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Ivy League endowments performed well in 2018, but is efficiency becoming an issue?
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While the health of the bull market, the raging fee wars and the ongoing active vs. passive debate continue to capture the money management industry’s attention, something fascinating has quietly taken place on fund analysts’ radars.
The endowment model, and active management in general, has come under increased scrutiny, while indexed, or passive, products have grown in popularity and number. Regardless of where you stand on that debate, it’s hard to deny that the Ivies approach to asset allocation has been very good.
Similar to 2017 performance, this past fiscal year was a strong one for most Ivy League endowments. Fiscal year 2018 is noteworthy, however, for being the first year that long horizon (10-year) returns from all Ivy endowments lagged behind the 60-40 portfolio.
Returns across the Ivy League are largely seen as being driven by exposure to private equity and venture capital.
“The smart beta label still represents a small, new, heterogeneous, and most likely misunderstood, group of exchange-traded funds in the fixed income space,” says MPI’s Megan Woods in this article on Smart Beta bond funds by Institutional Investor‘s Julie Segal.
“Markov Processes International… uses a model to infer what returns would have been from the endowments’ asset allocations. This led to two key findings… ” John Authers cites MPI’s 2017 Ivy League Endowment returns analysis in his weekly Financial Times Smart Money column.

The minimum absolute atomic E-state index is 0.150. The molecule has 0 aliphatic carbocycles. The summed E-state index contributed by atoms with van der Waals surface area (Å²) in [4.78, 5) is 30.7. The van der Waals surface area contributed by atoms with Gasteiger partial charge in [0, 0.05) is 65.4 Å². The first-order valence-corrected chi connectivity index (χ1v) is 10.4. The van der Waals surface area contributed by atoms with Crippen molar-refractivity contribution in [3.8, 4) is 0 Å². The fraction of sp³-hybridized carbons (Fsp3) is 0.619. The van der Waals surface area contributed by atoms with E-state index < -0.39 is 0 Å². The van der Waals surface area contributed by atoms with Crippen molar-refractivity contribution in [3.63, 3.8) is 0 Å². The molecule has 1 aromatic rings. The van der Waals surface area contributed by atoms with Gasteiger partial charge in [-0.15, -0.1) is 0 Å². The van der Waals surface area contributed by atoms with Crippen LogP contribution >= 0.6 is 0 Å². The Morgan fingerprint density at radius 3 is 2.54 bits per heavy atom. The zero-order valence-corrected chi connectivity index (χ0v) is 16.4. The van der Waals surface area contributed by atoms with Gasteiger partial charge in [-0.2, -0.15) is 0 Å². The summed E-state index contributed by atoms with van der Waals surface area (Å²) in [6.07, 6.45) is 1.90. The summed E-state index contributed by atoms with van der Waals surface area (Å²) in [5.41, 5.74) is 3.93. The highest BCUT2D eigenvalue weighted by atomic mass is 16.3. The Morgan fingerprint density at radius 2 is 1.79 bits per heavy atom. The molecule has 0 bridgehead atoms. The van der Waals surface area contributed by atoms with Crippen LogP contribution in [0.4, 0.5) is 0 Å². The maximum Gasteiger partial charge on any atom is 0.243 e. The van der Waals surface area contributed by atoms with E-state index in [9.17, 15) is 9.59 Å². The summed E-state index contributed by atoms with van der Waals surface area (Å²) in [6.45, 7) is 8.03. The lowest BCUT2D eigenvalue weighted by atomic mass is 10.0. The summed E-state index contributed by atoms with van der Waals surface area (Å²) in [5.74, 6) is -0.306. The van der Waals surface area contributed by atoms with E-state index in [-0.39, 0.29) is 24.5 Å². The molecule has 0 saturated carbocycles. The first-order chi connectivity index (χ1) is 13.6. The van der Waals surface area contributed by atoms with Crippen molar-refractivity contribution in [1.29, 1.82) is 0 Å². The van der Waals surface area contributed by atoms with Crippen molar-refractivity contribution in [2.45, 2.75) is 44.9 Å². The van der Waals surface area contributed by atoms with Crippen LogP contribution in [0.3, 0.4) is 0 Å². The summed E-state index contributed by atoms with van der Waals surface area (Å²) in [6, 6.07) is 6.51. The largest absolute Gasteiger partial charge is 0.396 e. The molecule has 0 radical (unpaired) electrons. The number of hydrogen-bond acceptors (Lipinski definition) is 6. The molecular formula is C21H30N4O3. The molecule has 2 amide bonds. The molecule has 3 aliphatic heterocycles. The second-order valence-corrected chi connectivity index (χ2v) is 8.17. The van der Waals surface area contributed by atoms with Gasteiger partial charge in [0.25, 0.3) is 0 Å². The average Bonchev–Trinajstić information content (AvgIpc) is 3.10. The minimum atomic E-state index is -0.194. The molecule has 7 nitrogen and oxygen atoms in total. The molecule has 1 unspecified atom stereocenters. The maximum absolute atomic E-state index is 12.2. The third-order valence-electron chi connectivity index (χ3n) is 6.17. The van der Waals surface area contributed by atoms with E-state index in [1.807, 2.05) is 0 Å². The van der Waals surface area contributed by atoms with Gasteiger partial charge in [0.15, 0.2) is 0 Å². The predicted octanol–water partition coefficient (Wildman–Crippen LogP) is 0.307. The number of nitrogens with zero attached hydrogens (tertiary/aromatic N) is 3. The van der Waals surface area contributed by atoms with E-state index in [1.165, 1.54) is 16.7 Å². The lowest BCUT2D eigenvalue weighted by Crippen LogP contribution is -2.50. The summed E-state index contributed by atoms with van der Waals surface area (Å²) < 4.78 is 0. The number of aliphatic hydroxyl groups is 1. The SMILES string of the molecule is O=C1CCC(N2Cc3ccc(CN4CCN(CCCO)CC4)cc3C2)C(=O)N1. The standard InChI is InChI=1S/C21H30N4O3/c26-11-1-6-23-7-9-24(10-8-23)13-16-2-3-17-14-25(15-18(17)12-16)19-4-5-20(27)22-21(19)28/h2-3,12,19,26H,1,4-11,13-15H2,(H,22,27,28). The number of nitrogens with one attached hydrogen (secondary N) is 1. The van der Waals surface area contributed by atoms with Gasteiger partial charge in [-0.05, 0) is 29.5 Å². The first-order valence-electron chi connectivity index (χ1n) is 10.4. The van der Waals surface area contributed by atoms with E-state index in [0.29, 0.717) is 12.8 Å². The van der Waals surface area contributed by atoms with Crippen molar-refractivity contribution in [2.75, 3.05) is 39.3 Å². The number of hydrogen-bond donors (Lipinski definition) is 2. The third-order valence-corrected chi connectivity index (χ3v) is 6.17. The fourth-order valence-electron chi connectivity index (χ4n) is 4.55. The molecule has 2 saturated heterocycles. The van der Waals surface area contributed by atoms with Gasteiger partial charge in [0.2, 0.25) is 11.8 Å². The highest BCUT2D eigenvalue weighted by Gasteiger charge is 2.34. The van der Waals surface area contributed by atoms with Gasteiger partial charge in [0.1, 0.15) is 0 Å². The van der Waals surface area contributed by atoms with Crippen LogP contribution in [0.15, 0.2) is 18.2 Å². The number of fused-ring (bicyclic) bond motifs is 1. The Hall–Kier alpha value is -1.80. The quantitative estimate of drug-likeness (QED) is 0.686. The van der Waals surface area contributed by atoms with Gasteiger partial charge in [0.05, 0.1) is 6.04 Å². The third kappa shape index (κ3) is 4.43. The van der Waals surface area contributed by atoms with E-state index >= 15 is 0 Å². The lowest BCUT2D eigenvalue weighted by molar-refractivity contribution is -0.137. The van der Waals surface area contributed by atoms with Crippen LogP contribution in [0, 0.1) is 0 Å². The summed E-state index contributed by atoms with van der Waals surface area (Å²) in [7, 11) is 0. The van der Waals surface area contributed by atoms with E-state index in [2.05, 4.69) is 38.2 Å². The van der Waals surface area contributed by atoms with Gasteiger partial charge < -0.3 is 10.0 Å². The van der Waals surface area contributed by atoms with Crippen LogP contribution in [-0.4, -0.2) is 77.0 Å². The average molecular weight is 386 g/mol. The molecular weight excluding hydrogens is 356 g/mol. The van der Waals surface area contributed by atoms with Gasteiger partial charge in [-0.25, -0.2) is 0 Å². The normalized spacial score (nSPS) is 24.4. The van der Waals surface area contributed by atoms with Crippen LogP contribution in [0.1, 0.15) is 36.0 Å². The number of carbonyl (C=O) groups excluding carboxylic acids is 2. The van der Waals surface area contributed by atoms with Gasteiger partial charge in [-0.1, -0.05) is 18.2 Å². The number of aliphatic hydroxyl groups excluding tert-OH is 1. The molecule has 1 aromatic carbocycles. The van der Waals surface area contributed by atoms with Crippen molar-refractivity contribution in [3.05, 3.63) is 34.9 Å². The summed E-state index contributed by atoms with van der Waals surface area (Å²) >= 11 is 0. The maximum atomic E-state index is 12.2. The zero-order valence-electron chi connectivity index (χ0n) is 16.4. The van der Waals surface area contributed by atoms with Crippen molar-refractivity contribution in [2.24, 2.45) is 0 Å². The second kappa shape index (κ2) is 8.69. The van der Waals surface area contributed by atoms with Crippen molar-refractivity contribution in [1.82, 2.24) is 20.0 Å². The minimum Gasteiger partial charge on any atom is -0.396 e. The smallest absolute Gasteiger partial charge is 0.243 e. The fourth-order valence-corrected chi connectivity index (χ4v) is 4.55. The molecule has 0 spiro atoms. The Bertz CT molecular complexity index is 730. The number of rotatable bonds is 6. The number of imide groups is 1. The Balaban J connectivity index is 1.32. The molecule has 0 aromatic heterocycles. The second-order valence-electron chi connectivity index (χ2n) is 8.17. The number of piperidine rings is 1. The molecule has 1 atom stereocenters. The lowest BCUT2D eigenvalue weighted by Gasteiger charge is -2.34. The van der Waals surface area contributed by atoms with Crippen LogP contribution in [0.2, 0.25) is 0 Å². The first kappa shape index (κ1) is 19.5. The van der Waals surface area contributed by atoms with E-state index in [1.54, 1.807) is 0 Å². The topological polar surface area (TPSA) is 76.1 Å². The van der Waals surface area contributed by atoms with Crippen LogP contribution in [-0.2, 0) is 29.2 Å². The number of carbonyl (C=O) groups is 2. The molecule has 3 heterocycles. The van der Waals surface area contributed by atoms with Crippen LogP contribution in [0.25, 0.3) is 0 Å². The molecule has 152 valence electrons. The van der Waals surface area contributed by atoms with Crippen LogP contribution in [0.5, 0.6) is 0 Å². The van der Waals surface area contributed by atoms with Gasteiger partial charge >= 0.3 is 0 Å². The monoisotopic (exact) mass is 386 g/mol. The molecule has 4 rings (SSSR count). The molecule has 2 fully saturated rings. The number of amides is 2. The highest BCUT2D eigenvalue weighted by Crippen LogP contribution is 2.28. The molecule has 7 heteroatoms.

Chris Flood from The Financial Times talks about MPI’s technology, its ability to reverse engineer hedge fund returns and applications from fund selection to managing risk and detecting potential fraud. “MPI’s software provides valuable insights into how a hedge fund delivers returns. It can help an investor understand whether a manager is adding value. If some […]
“This method allows firms to effectively deduce strategies at other firms and avoid potential counterparty risks, without being forced to wade through information…” The article “Criminal minds and increased surveillance” highlights MPI’s technology for non-intrusive Oversight and Surveillance.
“Michael Markov, C.E.O. of MPI, a quantitative research firm, said calculations using daily prices of AXA Rosenberg’s mutual fund portfolios suggest that by early 2009, there was “an apparent aberration” in the funds.” The New York Times’ Jeff Sommer features MPI’s analysis in a story “The Tremors From a Coding Error”.
“…(MPI) was hired by a fund two years ago to look into Fairfield Sentry’s returns and found that it was “statistically impossible to replicate them.” New York Times article “In Fraud Case, Middlemen in Spotlight” discusses how MPI found warning signs in Madoff’s returns.
“To folk who want to invest in hedge funds, as well as those who want to invest like hedge funds, Markov Processes has a lot to offer…” The Economist article “In the garden of good and evil” discusses MPI’s expertise in quantitative analysis and replication of hedge funds